By 1912, F. G. McCoy surfaced again in the saloon business. This time he was recorded as running a Prescott saloon with F. C. Whisman. Frank Whisman had been a Prescott bartender, likely working at the Wellington Saloon. The partners called their enterprise simply “McCoy and Whisman.” It too was a short-lived enterprise, forced to shut down when Arizona voters in 1913 approved a statewide ban on alcohol that went into effect on New Years Day, almost six years before National Prohibition.
The outcry from Whiskey Row, shown above circa 1914, was strong. Several saloonkeepers posted signs on their locked doors reading: “Closed. Our business and our right to earn a living have been destroyed by a crowd of imported agitators.” Well, not exactly. The perpetrators primarily were the ladies of the Women’s Christian Temperance Union, more than a few of them the wives of Whiskey Row customers.
The actual effects on the town’s once booming liquor industry were less than catastrophic. Although the Journal Miner opined that “Prescott will have the appearance of the proverbial deserted village,” the changes largely proved to be cosmetic. The fronts of the saloons were converted into ice cream parlors, but liquor was readily available in back rooms and basements. With the local sheriff taking a lenient view toward enforcing “dry” laws, a 1920 census indicated some 60 saloons were still operating in Yavapai County.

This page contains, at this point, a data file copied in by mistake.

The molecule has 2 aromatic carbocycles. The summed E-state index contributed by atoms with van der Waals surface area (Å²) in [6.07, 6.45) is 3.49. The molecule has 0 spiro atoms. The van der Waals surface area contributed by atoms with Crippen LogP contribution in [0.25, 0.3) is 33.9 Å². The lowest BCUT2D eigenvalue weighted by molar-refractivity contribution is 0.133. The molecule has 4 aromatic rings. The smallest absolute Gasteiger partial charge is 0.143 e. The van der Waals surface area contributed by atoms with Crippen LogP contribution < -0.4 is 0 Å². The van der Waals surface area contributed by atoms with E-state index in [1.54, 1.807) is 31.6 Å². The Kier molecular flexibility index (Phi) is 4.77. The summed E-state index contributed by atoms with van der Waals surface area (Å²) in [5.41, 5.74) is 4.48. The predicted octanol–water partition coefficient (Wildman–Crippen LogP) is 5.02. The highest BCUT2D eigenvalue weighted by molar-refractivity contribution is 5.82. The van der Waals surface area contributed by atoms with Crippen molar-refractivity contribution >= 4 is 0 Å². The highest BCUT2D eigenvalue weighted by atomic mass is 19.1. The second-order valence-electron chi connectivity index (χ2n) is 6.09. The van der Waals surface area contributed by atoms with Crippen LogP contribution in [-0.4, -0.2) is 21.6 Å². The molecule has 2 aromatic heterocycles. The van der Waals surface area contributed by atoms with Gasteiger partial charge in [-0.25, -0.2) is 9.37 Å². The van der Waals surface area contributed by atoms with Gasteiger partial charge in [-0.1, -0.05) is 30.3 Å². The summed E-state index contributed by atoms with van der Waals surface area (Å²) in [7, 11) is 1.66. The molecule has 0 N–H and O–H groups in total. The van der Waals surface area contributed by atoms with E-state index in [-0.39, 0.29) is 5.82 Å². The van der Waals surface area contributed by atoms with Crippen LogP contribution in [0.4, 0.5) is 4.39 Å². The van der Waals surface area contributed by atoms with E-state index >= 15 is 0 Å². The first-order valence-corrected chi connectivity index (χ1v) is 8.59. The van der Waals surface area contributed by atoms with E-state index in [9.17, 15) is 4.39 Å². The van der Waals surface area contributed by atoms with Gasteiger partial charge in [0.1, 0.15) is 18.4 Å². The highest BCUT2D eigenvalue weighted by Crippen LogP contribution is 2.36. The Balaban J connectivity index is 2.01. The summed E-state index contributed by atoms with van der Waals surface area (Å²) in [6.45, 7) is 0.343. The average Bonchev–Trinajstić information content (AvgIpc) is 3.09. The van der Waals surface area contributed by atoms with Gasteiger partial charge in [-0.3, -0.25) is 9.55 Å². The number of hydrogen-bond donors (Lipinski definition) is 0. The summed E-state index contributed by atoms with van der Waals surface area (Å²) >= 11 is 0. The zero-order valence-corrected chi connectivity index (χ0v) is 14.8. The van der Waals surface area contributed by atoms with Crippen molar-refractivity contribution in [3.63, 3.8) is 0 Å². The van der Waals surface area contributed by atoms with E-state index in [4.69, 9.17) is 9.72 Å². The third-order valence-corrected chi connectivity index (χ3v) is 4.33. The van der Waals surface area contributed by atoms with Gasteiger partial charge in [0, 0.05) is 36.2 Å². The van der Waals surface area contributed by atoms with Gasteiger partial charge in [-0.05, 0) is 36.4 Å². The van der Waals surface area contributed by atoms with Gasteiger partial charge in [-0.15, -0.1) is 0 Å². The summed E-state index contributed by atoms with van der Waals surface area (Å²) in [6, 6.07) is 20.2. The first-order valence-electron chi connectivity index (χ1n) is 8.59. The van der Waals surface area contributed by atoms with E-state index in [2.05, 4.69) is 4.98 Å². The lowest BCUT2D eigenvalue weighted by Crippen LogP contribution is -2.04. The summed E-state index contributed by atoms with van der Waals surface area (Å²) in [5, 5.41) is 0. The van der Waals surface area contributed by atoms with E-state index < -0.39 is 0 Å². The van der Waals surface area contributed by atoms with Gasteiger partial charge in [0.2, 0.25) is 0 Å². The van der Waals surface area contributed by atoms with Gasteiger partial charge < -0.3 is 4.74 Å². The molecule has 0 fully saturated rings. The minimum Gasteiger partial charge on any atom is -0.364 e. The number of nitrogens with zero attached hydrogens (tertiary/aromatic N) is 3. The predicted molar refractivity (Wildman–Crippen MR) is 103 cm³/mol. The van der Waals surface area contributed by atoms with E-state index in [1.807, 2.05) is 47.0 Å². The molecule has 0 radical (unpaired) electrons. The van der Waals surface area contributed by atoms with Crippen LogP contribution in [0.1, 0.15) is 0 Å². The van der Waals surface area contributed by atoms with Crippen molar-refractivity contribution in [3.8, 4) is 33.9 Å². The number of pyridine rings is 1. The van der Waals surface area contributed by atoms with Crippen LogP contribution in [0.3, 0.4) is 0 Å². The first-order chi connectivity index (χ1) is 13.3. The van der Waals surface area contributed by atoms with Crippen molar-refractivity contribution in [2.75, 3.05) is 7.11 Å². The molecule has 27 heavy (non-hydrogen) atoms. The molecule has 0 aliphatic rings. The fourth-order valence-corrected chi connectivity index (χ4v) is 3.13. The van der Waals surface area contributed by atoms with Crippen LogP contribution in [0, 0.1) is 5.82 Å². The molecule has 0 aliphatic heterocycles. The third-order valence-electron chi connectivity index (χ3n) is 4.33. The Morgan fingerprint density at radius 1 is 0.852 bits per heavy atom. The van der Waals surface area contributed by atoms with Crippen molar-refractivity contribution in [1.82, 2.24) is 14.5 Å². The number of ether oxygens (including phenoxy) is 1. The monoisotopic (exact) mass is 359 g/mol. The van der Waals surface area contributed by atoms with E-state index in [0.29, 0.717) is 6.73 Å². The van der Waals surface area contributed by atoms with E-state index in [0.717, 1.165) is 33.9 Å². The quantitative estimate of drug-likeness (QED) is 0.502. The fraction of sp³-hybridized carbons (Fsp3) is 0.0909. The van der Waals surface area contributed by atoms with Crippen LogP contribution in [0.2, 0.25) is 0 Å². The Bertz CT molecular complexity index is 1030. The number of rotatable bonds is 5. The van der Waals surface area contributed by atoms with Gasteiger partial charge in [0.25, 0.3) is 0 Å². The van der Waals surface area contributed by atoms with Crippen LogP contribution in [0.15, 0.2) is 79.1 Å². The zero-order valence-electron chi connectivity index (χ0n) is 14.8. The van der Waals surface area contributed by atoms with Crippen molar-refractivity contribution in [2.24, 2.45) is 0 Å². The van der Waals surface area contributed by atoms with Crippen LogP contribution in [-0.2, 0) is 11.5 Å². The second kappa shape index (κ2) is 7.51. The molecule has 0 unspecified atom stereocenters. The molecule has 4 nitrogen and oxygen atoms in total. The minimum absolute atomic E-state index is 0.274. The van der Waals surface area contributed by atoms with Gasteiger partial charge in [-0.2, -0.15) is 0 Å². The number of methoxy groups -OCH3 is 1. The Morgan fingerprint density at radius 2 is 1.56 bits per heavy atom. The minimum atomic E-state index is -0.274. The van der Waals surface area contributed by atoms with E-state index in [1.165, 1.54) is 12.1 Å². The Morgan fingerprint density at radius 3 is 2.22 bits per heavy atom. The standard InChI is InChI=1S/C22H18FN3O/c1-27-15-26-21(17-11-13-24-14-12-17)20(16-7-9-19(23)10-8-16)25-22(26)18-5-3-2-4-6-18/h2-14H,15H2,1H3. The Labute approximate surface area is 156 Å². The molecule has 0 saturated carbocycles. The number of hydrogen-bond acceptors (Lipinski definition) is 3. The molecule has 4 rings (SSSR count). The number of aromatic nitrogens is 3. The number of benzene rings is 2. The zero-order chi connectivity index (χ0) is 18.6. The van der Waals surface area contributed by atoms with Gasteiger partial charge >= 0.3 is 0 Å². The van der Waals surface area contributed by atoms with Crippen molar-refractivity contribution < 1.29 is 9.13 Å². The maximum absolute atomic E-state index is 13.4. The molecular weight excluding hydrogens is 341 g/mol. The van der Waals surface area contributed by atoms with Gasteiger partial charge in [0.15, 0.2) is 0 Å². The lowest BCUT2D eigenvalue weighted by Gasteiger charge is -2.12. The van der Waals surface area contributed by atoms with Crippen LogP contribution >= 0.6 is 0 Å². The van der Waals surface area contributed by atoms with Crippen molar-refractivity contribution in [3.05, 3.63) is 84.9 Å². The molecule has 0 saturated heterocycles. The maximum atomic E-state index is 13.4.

National Prohibition similarly seems to have had little effect on the drinking habits of Prescott residents. Because getting to the town from Phoenix by road was difficult, Federal agents likely had trouble reaching there and few news accounts exist of liquor-related arrests in town. Post-Prohibition Whiskey Row, as shown below in 1935, rebounded quickly in neon lights and busy bartenders to satisfy a thirsty Arizona clientele.
During the superficially “dry” years, F. G. McCoy faded into the mists of time. He seems to have avoided the U.S. census takers during his life and his place of interment has not yet been recorded. Still, we remember F. G. McCoy as a “whiskey man” who created the Wellington Saloon on Whiskey Row, achieving recognition by artists, historians and collectors, and leaving behind flasks and bar tokens as his lasting legacy.
Note: Today the 100 block of South Montezuma Street is still touted as the famous “Whiskey Row” and visitors to Prescott are encouraged to stop at its shops and eateries. Unfortunately, the current strip has been described as “too touristy,” by some who are disappointed that it does not present a more authentic Wild West setting and appearance.